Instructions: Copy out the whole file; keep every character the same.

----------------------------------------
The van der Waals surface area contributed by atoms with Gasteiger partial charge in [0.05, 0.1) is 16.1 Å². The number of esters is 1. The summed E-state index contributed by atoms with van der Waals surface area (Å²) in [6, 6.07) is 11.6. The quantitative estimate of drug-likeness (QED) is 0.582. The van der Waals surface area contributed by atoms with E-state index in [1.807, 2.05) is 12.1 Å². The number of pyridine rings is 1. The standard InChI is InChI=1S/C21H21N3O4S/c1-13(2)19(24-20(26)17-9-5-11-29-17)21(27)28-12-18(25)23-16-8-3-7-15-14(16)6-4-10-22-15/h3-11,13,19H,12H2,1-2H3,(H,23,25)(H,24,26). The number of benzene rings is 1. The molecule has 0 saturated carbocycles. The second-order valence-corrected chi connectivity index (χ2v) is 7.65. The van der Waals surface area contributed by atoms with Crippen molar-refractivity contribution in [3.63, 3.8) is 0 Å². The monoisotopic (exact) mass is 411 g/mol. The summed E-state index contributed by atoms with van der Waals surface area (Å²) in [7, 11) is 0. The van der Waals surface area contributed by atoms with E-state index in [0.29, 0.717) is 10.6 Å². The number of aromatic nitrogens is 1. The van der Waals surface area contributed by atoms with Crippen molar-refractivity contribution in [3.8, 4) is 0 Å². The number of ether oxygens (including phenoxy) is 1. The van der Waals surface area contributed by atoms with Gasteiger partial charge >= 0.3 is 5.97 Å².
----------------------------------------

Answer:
The van der Waals surface area contributed by atoms with Gasteiger partial charge in [0.05, 0.1) is 16.1 Å². The number of esters is 1. The summed E-state index contributed by atoms with van der Waals surface area (Å²) in [6, 6.07) is 11.6. The quantitative estimate of drug-likeness (QED) is 0.582. The van der Waals surface area contributed by atoms with E-state index in [1.807, 2.05) is 12.1 Å². The number of pyridine rings is 1. The standard InChI is InChI=1S/C21H21N3O4S/c1-13(2)19(24-20(26)17-9-5-11-29-17)21(27)28-12-18(25)23-16-8-3-7-15-14(16)6-4-10-22-15/h3-11,13,19H,12H2,1-2H3,(H,23,25)(H,24,26). The number of benzene rings is 1. The molecule has 0 saturated carbocycles. The second-order valence-corrected chi connectivity index (χ2v) is 7.65. The van der Waals surface area contributed by atoms with Crippen molar-refractivity contribution in [3.63, 3.8) is 0 Å². The monoisotopic (exact) mass is 411 g/mol. The summed E-state index contributed by atoms with van der Waals surface area (Å²) in [7, 11) is 0. The van der Waals surface area contributed by atoms with E-state index in [0.29, 0.717) is 10.6 Å². The number of aromatic nitrogens is 1. The van der Waals surface area contributed by atoms with Crippen molar-refractivity contribution in [3.8, 4) is 0 Å². The number of ether oxygens (including phenoxy) is 1. The van der Waals surface area contributed by atoms with Gasteiger partial charge >= 0.3 is 5.97 Å².